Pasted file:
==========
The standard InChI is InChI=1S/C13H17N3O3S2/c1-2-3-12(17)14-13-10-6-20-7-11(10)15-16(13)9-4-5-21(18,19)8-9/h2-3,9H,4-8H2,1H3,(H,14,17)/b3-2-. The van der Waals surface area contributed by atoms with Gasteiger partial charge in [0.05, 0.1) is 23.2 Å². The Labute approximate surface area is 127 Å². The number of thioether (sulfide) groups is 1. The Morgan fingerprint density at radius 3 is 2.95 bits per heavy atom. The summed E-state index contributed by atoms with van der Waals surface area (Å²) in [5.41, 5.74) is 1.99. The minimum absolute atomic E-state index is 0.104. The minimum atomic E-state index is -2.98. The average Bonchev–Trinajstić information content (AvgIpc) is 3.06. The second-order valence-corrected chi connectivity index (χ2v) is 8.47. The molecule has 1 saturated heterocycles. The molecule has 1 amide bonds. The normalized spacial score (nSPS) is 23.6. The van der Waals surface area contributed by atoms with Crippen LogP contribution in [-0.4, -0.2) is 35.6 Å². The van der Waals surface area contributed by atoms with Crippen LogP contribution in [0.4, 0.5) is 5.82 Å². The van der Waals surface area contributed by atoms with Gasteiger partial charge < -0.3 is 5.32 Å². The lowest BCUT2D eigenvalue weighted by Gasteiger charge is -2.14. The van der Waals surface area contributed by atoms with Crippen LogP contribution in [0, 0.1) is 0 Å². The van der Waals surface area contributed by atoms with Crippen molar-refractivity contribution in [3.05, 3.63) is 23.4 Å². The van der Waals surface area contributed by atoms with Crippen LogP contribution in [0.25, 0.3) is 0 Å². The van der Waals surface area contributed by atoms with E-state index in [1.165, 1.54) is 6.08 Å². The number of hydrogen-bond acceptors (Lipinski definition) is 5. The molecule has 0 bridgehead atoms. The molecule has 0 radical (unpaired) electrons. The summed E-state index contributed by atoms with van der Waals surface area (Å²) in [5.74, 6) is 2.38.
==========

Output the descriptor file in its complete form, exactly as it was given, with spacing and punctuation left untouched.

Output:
The standard InChI is InChI=1S/C13H17N3O3S2/c1-2-3-12(17)14-13-10-6-20-7-11(10)15-16(13)9-4-5-21(18,19)8-9/h2-3,9H,4-8H2,1H3,(H,14,17)/b3-2-. The van der Waals surface area contributed by atoms with Gasteiger partial charge in [0.05, 0.1) is 23.2 Å². The Labute approximate surface area is 127 Å². The number of thioether (sulfide) groups is 1. The Morgan fingerprint density at radius 3 is 2.95 bits per heavy atom. The summed E-state index contributed by atoms with van der Waals surface area (Å²) in [5.41, 5.74) is 1.99. The minimum absolute atomic E-state index is 0.104. The minimum atomic E-state index is -2.98. The average Bonchev–Trinajstić information content (AvgIpc) is 3.06. The second-order valence-corrected chi connectivity index (χ2v) is 8.47. The molecule has 1 saturated heterocycles. The molecule has 1 amide bonds. The normalized spacial score (nSPS) is 23.6. The van der Waals surface area contributed by atoms with Crippen LogP contribution in [-0.4, -0.2) is 35.6 Å². The van der Waals surface area contributed by atoms with Crippen LogP contribution in [0.4, 0.5) is 5.82 Å². The van der Waals surface area contributed by atoms with Gasteiger partial charge < -0.3 is 5.32 Å². The lowest BCUT2D eigenvalue weighted by Gasteiger charge is -2.14. The van der Waals surface area contributed by atoms with Crippen LogP contribution in [0, 0.1) is 0 Å². The van der Waals surface area contributed by atoms with Crippen molar-refractivity contribution in [3.05, 3.63) is 23.4 Å². The van der Waals surface area contributed by atoms with Crippen LogP contribution in [0.25, 0.3) is 0 Å². The van der Waals surface area contributed by atoms with E-state index in [1.165, 1.54) is 6.08 Å². The number of hydrogen-bond acceptors (Lipinski definition) is 5. The molecule has 0 bridgehead atoms. The molecule has 0 radical (unpaired) electrons. The summed E-state index contributed by atoms with van der Waals surface area (Å²) in [5.74, 6) is 2.38.